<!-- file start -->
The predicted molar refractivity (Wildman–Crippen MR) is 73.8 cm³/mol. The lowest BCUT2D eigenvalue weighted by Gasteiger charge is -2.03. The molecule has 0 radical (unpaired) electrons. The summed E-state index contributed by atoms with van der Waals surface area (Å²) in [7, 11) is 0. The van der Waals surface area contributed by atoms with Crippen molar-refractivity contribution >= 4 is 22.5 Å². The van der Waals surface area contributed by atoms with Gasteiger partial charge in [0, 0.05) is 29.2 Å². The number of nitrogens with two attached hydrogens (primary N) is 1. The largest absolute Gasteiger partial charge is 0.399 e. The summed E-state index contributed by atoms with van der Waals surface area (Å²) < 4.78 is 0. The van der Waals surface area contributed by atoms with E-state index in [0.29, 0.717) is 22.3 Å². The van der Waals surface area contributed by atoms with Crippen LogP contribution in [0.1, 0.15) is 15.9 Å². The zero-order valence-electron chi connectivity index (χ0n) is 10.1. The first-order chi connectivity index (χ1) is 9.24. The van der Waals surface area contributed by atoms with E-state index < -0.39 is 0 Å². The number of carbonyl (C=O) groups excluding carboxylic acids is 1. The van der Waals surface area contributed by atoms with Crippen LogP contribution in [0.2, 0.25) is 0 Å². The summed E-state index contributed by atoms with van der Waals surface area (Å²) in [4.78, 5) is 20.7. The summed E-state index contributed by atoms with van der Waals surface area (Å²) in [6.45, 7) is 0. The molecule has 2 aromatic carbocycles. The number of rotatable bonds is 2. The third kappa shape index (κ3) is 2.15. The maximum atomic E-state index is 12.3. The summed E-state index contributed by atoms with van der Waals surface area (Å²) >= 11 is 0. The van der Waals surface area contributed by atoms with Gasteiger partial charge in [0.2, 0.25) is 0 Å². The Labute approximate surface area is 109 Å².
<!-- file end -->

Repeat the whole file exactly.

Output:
The predicted molar refractivity (Wildman–Crippen MR) is 73.8 cm³/mol. The lowest BCUT2D eigenvalue weighted by Gasteiger charge is -2.03. The molecule has 0 radical (unpaired) electrons. The summed E-state index contributed by atoms with van der Waals surface area (Å²) in [7, 11) is 0. The van der Waals surface area contributed by atoms with Crippen molar-refractivity contribution >= 4 is 22.5 Å². The van der Waals surface area contributed by atoms with Gasteiger partial charge in [0, 0.05) is 29.2 Å². The number of nitrogens with two attached hydrogens (primary N) is 1. The largest absolute Gasteiger partial charge is 0.399 e. The summed E-state index contributed by atoms with van der Waals surface area (Å²) < 4.78 is 0. The van der Waals surface area contributed by atoms with E-state index in [0.29, 0.717) is 22.3 Å². The van der Waals surface area contributed by atoms with Crippen LogP contribution in [0.1, 0.15) is 15.9 Å². The zero-order valence-electron chi connectivity index (χ0n) is 10.1. The first-order chi connectivity index (χ1) is 9.24. The van der Waals surface area contributed by atoms with E-state index < -0.39 is 0 Å². The number of carbonyl (C=O) groups excluding carboxylic acids is 1. The van der Waals surface area contributed by atoms with Crippen LogP contribution in [0.2, 0.25) is 0 Å². The summed E-state index contributed by atoms with van der Waals surface area (Å²) in [4.78, 5) is 20.7. The summed E-state index contributed by atoms with van der Waals surface area (Å²) in [6.45, 7) is 0. The molecule has 2 aromatic carbocycles. The number of rotatable bonds is 2. The third kappa shape index (κ3) is 2.15. The maximum atomic E-state index is 12.3. The summed E-state index contributed by atoms with van der Waals surface area (Å²) >= 11 is 0. The van der Waals surface area contributed by atoms with Gasteiger partial charge in [0.2, 0.25) is 0 Å². The Labute approximate surface area is 109 Å².